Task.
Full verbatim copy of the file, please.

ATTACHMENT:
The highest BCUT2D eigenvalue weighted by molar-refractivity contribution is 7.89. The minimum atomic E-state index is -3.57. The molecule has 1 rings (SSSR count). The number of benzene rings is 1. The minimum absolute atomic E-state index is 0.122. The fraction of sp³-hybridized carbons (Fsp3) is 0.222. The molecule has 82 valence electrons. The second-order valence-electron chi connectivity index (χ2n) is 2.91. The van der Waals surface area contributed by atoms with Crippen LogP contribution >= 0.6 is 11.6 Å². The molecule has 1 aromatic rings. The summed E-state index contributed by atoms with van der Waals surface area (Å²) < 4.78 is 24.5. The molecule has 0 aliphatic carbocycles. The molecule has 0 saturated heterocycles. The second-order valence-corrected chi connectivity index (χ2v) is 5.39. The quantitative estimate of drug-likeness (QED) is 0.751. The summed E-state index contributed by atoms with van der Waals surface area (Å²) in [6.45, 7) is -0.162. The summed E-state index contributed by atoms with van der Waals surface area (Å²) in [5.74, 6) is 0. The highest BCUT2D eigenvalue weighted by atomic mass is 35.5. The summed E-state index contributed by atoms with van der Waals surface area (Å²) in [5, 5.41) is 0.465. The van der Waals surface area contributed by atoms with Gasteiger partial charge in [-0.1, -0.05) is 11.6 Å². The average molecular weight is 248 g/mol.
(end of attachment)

The highest BCUT2D eigenvalue weighted by molar-refractivity contribution is 7.89. The minimum atomic E-state index is -3.57. The molecule has 1 rings (SSSR count). The number of benzene rings is 1. The minimum absolute atomic E-state index is 0.122. The fraction of sp³-hybridized carbons (Fsp3) is 0.222. The molecule has 82 valence electrons. The second-order valence-electron chi connectivity index (χ2n) is 2.91. The van der Waals surface area contributed by atoms with Crippen LogP contribution >= 0.6 is 11.6 Å². The molecule has 1 aromatic rings. The summed E-state index contributed by atoms with van der Waals surface area (Å²) < 4.78 is 24.5. The molecule has 0 aliphatic carbocycles. The molecule has 0 saturated heterocycles. The second-order valence-corrected chi connectivity index (χ2v) is 5.39. The quantitative estimate of drug-likeness (QED) is 0.751. The summed E-state index contributed by atoms with van der Waals surface area (Å²) in [6.45, 7) is -0.162. The summed E-state index contributed by atoms with van der Waals surface area (Å²) in [5.74, 6) is 0. The highest BCUT2D eigenvalue weighted by atomic mass is 35.5. The summed E-state index contributed by atoms with van der Waals surface area (Å²) in [5, 5.41) is 0.465. The van der Waals surface area contributed by atoms with Gasteiger partial charge in [-0.1, -0.05) is 11.6 Å². The average molecular weight is 248 g/mol.